Currently there are 31 states* where Medicaid treats a community spouse’s IRA account as a countable resource. Thus, before an institutionalized spouse can qualify for Medicaid benefits, the community spouse’s IRA account must be either protected or spent-down.

Protecting the Community Spouse’s IRA

The best way to protect the community spouse’s IRA account is to make it part of his or her community spouse resource allowance (CSRA). In 2015, with the maximum CSRA being $119,220, if a couple had total countable resources of $275,000 ($175,000 of which was in the community spouse’s IRA account) the community spouse would be advised to leave $119,220 in the IRA account. As for the balance of $55,780, the community spouse would further be advised to invest the amount into a tax-qualified DRA compliant immediate annuity (Tax-Qualified Annuity, or TQA).

Taxation and the Community Spouse’s IRA

The $119,220 remaining in community spouse’s IRA account would not be subject to income taxation. As for the funding of the TQA – which was accomplished by an IRA Direct Transfer (preferred method) or a 60-day IRA Rollover** – the funding transaction would not be subject to income taxation. However, as the community spouse receives the monthly payments from the TQA, he or she would be taxed on the payments received in the given year.

Eliminating the Remaining Spend-Down

As for the remaining spend-down of $100,000, the community spouse would be advised to invest the amount into a DRA compliant immediate annuity (DCIA). Since a DCIA involves after-tax dollars, unlike the TQA, which involves pre-tax dollars, only a small portion of each payment is subject to income taxation in the year of receipt.

One Annuity versus Two Annuities

For purposes of simplicity, some clients have requested to use only one annuity rather than the two detailed above. However, because the Internal Revenue Code does not allow qualified funds (pre-tax) to be mixed with non-qualified funds (post-tax), two annuity contracts are required.

Conclusion

At Krause Financial Services, we understand that Medicaid planning with IRAs is complicated. However, between our unique annuity product line and vast state-specific Medicaid knowledge, we are more than equipped to handle your most challenging cases. So, if you have a case involving a countable IRA, please do not hesitate to get in touch with us. We look forward to it!

IRS TAX TIPS FOR DEDUCTING GIFTS TO CHARITY

The holiday season often prompts people to give money or property to charity. If you plan to give and want to claim a tax deduction, there are a few tips you should know before you give. For instance, you must itemize your deductions. Here are six more tips that you should keep in mind:

1. Give to qualified charities. You can only deduct gifts you give to a qualified charity. Use the IRS Select Check tool to see if the group you give to is qualified. You can deduct gifts to churches, synagogues, temples, mosques and government agencies. This is true even if Select Check does not list them in its database.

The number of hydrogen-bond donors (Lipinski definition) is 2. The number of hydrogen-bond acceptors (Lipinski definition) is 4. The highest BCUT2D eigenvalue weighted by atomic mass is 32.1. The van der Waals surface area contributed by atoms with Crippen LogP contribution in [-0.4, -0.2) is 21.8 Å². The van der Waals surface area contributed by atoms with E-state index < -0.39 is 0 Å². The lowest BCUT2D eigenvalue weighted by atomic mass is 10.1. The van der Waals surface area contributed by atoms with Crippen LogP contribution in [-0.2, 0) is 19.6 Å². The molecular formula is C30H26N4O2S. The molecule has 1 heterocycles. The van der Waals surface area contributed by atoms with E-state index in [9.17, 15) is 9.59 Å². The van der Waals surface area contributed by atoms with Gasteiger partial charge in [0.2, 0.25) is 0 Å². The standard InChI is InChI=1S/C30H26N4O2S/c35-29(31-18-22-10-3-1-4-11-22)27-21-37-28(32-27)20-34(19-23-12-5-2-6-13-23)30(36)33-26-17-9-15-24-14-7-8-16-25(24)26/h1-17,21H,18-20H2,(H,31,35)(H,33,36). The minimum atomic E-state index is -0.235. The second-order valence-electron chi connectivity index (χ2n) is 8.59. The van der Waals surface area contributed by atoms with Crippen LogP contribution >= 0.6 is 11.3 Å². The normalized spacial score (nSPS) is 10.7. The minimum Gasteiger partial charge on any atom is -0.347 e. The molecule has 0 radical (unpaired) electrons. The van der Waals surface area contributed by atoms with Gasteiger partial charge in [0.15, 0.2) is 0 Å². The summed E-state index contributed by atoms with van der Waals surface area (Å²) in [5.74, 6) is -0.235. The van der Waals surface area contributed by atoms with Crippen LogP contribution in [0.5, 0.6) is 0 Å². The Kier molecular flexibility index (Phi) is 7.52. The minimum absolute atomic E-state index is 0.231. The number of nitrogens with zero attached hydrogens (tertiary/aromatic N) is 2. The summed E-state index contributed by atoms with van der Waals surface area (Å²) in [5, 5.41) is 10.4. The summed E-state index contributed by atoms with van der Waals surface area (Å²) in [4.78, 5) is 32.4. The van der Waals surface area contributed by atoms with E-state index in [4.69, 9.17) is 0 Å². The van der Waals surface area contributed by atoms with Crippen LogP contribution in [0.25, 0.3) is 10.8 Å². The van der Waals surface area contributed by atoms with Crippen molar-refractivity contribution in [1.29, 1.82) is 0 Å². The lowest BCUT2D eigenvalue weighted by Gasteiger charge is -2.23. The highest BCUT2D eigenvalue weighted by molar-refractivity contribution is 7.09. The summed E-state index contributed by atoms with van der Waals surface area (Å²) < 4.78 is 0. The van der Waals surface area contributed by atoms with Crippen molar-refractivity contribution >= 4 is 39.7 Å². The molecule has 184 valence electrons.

2. Keep a record of all cash gifts.  Gifts of money include those made in cash or by check, electronic funds transfer, credit card and payroll deduction. You must have a bank record or a written statement from the charity to deduct any gift of money on your tax return. This is true regardless of the amount of the gift. The statement must show the name of the charity and the date and amount of the contribution. Bank records include canceled checks, or bank, credit union and credit card statements. If you give by payroll deductions, you should retain a pay stub, a Form W-2 wage statement or other document from your employer. It must show the total amount withheld for charity, along with the pledge card showing the name of the charity.

3. Household goods must be in good condition.  Household items include furniture, furnishings, electronics, appliances and linens. These items must be in at least good-used condition to claim on your taxes. A deduction claimed of over $500 does not have to meet this standard if you include a qualified appraisal of the item with your tax return.

4. Additional records required.  You must get an acknowledgment from a charity for each deductible donation (either money or property) of $250 or more. Additional rules apply to the statement for gifts of that amount. This statement is in addition to the records required for deducting cash gifts. However, one statement with all of the required information may meet both requirements.

5. Year-end gifts.  Deduct contributions in the year you make them. If you charge your gift to a credit card before the end of the year it will count for 2015. This is true even if you don’t pay the credit card bill until 2016. Also, a check will count for 2015 as long as you mail it in 2015.

6. Special rules.  Special rules apply if you give a car, boat or airplane to charity. If you claim a deduction of more than $500 for a noncash contribution, you will need to file another form with your tax return. Use Form 8283, Noncash Charitable Contributions to report these gifts. For more on these rules, visit IRS.gov.

Each and every taxpayer has a set of fundamental rights they should be aware of when dealing with the IRS. These are your Taxpayer Bill of Rights. Explore your rights and our obligations to protect them on IRS.gov.